Hesperocyoninae represents the most primitive subfamily of dogs. They are identified by a few distinct features: a basined talonid in the lower first and second molars, more quadrate and enlarged upper second molars, and enlarged lower second molars. The basined talonid is created due to the lack of a cross-ridge running from the hypoconid to the entoconid through the talonid basin on the lower first and second molars (Figure 2). In other canids, the entoconid appears more cusp-like rather than ridge-like. O. iamonensis has a more ridge-like entoconid instead. This characteristic can be seen from the mandible (Figure 3), as well. Additionally, O. iamonensis lacks a lingual subsidiary cusp on the lower first molar which is present in other canids found at Thomas Farm, such as Metatomarctus canavus (Figure 4 and 5).

Osbornodon iamonensis shows many derived features not found in more primitive Osbornodon species, but some primitive features are retained when compared to even more derived Osbornodon species. Compared with the more primitive O. sensoni and O. renjiei, Osbornodon iamonensis has a more elongated rostrum, an enlarged p4, a reduced mastoid process, and a few other features that are considered derived. However, in comparison with more derived taxa such as O. fricki, O. iamonensis retains primitive characteristics (Wang, 1994). Postcranial material from Osbornodon iamonensis has not been described in the scientific literature, however several elements have been assigned to the species based on the size of the specimens. Because these elements have not been found in association, however, these assignments are not considered particularly strong and so are not mentioned here.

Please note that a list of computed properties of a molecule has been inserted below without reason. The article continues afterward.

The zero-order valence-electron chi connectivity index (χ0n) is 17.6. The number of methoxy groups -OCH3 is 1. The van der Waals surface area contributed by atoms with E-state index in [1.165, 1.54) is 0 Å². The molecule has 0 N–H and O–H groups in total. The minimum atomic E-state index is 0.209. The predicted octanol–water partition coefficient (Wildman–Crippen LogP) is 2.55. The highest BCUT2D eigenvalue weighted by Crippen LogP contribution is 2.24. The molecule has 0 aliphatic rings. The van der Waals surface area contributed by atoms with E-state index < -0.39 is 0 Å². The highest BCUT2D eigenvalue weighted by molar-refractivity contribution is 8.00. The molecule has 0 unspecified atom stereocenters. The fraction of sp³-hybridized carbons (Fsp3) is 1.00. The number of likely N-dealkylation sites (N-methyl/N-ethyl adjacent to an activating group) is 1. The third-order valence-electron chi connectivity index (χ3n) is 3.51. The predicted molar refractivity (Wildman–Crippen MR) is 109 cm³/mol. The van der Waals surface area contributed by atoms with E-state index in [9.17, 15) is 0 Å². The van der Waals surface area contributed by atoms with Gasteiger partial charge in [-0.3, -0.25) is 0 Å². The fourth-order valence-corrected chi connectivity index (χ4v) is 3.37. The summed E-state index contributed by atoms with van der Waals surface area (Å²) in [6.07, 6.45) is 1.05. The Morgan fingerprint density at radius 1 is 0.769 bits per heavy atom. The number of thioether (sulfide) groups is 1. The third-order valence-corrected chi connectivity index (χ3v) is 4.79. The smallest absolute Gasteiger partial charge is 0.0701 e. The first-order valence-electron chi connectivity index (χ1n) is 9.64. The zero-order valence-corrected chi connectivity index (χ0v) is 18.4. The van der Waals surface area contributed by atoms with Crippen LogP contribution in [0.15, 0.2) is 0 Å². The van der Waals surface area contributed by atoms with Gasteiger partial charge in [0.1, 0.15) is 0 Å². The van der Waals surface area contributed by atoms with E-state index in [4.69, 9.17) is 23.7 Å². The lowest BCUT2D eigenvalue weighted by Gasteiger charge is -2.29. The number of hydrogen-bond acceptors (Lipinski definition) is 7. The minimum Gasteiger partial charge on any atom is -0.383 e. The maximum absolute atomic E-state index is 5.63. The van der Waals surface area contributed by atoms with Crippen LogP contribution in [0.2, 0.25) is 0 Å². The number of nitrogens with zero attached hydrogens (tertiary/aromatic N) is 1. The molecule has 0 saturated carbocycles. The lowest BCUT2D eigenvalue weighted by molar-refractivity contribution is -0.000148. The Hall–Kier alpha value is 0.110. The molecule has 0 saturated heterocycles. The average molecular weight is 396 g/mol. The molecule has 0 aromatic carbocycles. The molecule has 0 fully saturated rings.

Osbornodon iamonensis co-occurs with several other dogs at the well-sampled Thomas Farm site. These are all members of a different subfamily, the subfamily Borophaginae. At least three borophagines are present at Thomas Farm: Metatomarctus canavus, Euoplocyon spissidens, and Phlaocyon sp. They are smaller than O. iamonensis and have important differences in cranial and dental morphology (compare Figures 2 and 5; Olsen, 1956; Wang, 1994).


  • Original Author: Sean M. Moran
  • Original Completion Date: December 4, 2012
  • Editors’ Names: Natali Valdes, Richard C. Hulbert Jr.
  • Last Updated On: June 23, 2021

This material is based upon work supported by the National Science Foundation under Grant Number CSBR 1203222, Jonathan Bloch, Principal Investigator. Any opinions, findings, and conclusions or recommendations expressed in this material are those of the author(s) and do not necessarily reflect the views of the National Science Foundation.